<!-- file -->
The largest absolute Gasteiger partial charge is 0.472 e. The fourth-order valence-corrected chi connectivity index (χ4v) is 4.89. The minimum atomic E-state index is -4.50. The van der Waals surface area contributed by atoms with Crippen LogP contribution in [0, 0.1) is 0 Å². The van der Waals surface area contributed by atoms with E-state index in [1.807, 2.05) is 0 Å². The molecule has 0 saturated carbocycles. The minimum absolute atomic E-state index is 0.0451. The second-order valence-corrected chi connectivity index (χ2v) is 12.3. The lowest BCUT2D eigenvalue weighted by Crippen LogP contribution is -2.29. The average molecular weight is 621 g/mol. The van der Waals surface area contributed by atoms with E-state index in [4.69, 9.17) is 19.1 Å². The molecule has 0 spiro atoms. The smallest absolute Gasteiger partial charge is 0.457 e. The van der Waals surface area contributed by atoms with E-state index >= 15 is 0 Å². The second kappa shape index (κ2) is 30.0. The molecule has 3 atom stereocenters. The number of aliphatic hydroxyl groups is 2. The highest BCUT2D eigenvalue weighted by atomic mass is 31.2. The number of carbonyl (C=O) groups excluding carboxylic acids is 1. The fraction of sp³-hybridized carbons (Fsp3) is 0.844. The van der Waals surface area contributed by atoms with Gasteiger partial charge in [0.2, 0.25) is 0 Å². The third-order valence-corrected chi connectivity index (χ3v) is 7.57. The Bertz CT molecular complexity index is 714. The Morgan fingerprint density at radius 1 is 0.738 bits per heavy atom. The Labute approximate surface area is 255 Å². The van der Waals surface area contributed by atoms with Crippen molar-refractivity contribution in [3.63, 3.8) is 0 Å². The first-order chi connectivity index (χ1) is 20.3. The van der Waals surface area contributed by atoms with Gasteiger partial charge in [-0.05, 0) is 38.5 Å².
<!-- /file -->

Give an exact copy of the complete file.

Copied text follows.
The largest absolute Gasteiger partial charge is 0.472 e. The fourth-order valence-corrected chi connectivity index (χ4v) is 4.89. The minimum atomic E-state index is -4.50. The van der Waals surface area contributed by atoms with Crippen LogP contribution in [0, 0.1) is 0 Å². The van der Waals surface area contributed by atoms with E-state index in [1.807, 2.05) is 0 Å². The molecule has 0 saturated carbocycles. The minimum absolute atomic E-state index is 0.0451. The second-order valence-corrected chi connectivity index (χ2v) is 12.3. The lowest BCUT2D eigenvalue weighted by Crippen LogP contribution is -2.29. The average molecular weight is 621 g/mol. The van der Waals surface area contributed by atoms with E-state index in [4.69, 9.17) is 19.1 Å². The molecule has 0 spiro atoms. The smallest absolute Gasteiger partial charge is 0.457 e. The van der Waals surface area contributed by atoms with E-state index >= 15 is 0 Å². The second kappa shape index (κ2) is 30.0. The molecule has 3 atom stereocenters. The number of aliphatic hydroxyl groups is 2. The highest BCUT2D eigenvalue weighted by atomic mass is 31.2. The number of carbonyl (C=O) groups excluding carboxylic acids is 1. The fraction of sp³-hybridized carbons (Fsp3) is 0.844. The van der Waals surface area contributed by atoms with Gasteiger partial charge in [0.2, 0.25) is 0 Å². The third-order valence-corrected chi connectivity index (χ3v) is 7.57. The Bertz CT molecular complexity index is 714. The Morgan fingerprint density at radius 1 is 0.738 bits per heavy atom. The Labute approximate surface area is 255 Å². The van der Waals surface area contributed by atoms with Crippen molar-refractivity contribution in [3.63, 3.8) is 0 Å². The first-order chi connectivity index (χ1) is 20.3. The van der Waals surface area contributed by atoms with Gasteiger partial charge in [-0.05, 0) is 38.5 Å².